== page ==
One can make an analogy between the living body and theater, as both are “sites” of dramatic events and experiences. In fact, the original meaning of theater is “A place for viewing or seeing; a place that is the setting for dramatic events, where significant actions or events take place.” Based on Gendlin’s philosophy of the implicit (implicit understanding/ bodily knowing), the process of Focusing in general, and Wholebody Focusing in particular involves the coming alive and spontaneous unfolding of bodily lived events. They are forms of improvisation in the sense that what comes is not pre-scripted or predicted, but emerges in its own way and time, from the wellspring of the living body’s attunement to the right feel and next steps of its development.
Over the past few years, I have noticed how a wholebody focusing process, as an individual session or over a course of therapy, has the flavor of a journey and can be thought of as enacting a story or drama from the living body. This can be in the form of a gesture, movement or posture that carries a bodily knowing or implying of something that needs attention, next step of living (I have elsewhere called these implicit leads, Fleisch, 2008). The dramatic aspect can be played out between two distinct gestures or movements that can interact with each other. This can also be explored via a bodily sensation, energy or connection between some part of the client and myself as we both Co-Presence the felt sense of what is emerging. When allowed to move outward into expression, movement, interaction, enactment etc., the bodily coming that arises has a more full-bodied way of being experienced, expressed and carried forward. I will show how this process functions both in my therapy practice and in another paper, in retreat/workshop settings, where the whole group serves as a container for the process of each person “on stage.”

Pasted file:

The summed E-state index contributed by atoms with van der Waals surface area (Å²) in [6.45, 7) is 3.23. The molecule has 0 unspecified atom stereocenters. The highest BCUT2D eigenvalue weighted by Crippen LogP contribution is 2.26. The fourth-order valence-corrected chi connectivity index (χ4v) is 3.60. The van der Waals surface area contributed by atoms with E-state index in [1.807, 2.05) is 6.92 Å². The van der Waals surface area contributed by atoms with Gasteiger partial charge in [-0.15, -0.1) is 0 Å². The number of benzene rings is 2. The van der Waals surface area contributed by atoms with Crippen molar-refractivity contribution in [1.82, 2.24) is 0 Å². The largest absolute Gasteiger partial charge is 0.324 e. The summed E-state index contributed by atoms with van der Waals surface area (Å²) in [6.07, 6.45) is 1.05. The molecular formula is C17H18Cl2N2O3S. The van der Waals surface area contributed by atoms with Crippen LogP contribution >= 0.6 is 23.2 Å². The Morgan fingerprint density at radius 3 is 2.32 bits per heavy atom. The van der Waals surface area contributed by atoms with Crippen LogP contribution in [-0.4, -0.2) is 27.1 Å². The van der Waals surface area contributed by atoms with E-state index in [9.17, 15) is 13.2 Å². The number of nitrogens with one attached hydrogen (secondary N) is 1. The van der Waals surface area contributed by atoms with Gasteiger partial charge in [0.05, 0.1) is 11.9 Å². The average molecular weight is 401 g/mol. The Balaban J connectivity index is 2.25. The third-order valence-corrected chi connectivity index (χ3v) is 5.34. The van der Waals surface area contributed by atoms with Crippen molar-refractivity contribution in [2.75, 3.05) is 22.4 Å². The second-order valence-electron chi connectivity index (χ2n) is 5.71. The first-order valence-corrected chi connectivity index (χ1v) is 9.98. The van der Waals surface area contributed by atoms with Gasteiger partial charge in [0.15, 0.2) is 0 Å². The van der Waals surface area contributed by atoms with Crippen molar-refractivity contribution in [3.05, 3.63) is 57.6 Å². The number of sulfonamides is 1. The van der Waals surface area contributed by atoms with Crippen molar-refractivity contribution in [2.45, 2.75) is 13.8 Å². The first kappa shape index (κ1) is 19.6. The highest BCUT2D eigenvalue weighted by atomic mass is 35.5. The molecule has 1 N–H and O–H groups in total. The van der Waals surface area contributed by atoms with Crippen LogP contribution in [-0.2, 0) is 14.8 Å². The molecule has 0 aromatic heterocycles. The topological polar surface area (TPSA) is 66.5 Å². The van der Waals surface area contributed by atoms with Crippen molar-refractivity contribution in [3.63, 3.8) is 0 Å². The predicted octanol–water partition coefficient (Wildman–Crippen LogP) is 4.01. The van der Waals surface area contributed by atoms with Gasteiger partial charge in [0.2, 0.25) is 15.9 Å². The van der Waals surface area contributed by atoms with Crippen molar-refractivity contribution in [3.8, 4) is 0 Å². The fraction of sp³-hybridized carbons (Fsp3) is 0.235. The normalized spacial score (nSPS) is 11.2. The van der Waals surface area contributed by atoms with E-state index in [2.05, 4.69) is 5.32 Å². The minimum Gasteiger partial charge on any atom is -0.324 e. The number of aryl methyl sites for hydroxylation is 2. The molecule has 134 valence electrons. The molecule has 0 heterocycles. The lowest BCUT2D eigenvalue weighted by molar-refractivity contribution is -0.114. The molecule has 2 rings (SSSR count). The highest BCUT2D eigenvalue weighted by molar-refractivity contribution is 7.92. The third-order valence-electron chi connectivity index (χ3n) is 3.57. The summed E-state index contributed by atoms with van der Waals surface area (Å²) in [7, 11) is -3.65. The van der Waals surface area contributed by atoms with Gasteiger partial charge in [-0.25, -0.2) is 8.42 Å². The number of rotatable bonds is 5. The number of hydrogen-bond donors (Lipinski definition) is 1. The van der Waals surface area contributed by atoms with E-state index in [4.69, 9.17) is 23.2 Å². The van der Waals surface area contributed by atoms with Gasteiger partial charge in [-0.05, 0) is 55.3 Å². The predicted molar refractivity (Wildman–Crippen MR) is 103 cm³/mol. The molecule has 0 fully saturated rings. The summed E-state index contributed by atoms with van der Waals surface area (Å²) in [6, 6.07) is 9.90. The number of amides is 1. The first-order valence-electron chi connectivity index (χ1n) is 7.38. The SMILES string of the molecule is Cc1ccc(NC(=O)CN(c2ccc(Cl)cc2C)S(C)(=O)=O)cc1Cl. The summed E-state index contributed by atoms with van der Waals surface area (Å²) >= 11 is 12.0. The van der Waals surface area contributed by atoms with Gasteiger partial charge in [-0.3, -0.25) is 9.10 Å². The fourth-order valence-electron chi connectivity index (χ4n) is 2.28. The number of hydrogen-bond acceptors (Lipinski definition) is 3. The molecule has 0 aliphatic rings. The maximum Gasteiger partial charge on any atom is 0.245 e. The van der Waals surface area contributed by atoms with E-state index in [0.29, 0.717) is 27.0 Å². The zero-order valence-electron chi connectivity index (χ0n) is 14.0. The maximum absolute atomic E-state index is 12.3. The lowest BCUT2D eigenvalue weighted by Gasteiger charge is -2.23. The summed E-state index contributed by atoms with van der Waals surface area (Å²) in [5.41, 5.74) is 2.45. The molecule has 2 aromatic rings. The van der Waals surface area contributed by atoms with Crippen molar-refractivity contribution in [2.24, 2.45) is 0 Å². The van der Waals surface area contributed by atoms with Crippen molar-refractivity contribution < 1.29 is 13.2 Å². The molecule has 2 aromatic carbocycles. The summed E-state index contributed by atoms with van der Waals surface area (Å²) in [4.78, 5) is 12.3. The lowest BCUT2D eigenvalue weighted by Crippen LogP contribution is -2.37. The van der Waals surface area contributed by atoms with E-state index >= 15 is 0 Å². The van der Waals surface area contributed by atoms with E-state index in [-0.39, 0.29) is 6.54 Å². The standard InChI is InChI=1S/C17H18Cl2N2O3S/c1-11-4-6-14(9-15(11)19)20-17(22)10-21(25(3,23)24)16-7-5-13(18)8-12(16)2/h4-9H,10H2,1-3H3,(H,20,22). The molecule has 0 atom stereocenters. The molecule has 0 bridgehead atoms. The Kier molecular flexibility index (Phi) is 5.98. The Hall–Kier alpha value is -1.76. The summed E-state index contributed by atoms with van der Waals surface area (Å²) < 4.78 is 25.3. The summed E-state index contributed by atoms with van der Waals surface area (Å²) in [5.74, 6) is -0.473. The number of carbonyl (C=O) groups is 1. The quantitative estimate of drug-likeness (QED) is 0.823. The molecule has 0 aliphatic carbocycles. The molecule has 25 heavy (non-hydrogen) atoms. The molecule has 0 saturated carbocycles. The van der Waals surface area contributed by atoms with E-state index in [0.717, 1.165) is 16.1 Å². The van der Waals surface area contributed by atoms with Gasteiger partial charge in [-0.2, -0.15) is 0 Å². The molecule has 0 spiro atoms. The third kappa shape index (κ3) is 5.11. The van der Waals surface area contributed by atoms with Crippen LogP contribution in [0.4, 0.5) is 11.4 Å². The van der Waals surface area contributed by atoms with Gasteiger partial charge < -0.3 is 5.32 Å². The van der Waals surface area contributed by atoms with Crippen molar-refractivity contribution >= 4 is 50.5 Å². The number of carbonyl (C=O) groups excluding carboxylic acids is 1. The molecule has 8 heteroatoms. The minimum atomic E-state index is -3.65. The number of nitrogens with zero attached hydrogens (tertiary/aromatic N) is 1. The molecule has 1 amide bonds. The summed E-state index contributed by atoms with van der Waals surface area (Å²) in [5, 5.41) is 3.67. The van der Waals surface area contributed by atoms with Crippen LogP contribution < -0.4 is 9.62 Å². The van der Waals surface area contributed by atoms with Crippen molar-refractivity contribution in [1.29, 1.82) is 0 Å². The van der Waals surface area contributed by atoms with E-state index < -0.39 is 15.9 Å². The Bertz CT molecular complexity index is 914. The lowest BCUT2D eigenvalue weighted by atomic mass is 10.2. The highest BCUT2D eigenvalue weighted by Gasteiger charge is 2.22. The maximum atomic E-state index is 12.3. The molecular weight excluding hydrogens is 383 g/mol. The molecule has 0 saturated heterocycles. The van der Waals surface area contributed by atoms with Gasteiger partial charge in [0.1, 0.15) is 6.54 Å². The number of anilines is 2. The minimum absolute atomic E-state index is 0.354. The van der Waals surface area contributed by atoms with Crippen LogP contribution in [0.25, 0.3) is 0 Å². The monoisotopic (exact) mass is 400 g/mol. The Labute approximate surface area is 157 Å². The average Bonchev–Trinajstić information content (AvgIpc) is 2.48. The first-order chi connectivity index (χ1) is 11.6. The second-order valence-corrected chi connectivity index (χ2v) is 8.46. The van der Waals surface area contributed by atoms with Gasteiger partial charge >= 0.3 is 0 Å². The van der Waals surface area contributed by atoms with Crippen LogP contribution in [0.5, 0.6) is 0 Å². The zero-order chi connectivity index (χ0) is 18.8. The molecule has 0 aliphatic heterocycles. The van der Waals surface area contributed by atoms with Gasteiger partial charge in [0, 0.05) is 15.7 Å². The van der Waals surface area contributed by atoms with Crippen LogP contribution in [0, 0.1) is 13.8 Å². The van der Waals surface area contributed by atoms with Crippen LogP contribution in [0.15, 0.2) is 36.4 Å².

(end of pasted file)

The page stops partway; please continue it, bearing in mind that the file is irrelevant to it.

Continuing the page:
In this article, I will present some ways that I have observed and developed this process I have termed the theater of the living body. The main purpose here is descriptive of instances and examples, as these form the foundation of then stepping back and attempting to explicate what makes this type of process “work.” Thus, the theoretical implications are still in process and will be presented in a future paper.
A pantomime is a form of theatre and performance in which the actors play parts or express certain characteristics or feelings through nonverbal means. Thus, something done in pantomime would occur via gestures, facial expression, physical movements, often in a farcical or exaggerated manner. As I have been integrating a more Wholebody perspective (as originated by Kevin McEvenue) into Focusing and Focusing-oriented Therapy, I have observed how frequently important aspects of experiencing are expressed through movements, gestures, posture, musculature, etc. The bodily expressiveness can be different from the verbal content of speech or can amplify and extend the implicit felt meaning of what is being verbalized. Pantomiming is a more explicit invitation for clients to further play out or enact how their body is carrying or expressing some aspect of themselves to which they are referring. It is especially helpful and freeing for clients who tend to suppress or curtail aspects of their experiencing and/or are aware of certain ingrained or repetitive patterns or parts of themselves.
Disconnected process refers to a structure-bound state of blockage in which at least one or more aspects of oneself are kept out of awareness. Most often, there is a pronounced difficulty in recognizing and relating with the felt quality of experiencing, at times manifest as a distancing from immediate feelings and bodily sensations.
In one sense, most everyone manifests some level of disconnection, even when we say “Fine,” to the question of “How are you doing today?” when there is clearly more happening inwardly that is either not experienced or not verbalized.
At more severe levels, there can be a chronic lack of awareness of what one is experiencing or feeling, to the point of not recognizing emotional or physical reactions. Sometimes, certain parts of experiencing are kept out of awareness as when there is an unconscious, automatic pattern of blocking out aggressive, sexual or anxious feelings.
When extreme, people may not be aware of any feeling or sensory experiencing, and when their consciousness can detach from bodily reactions so that there is a reporting of being “numb” or “blank” or “feeling nothing”, or, at its most extreme, “deadness.” The basic pattern involves some type of splitting of awareness: between the person and the body, or parts of the body, or some aspects of experiencing, or between “parts‟ of the personality.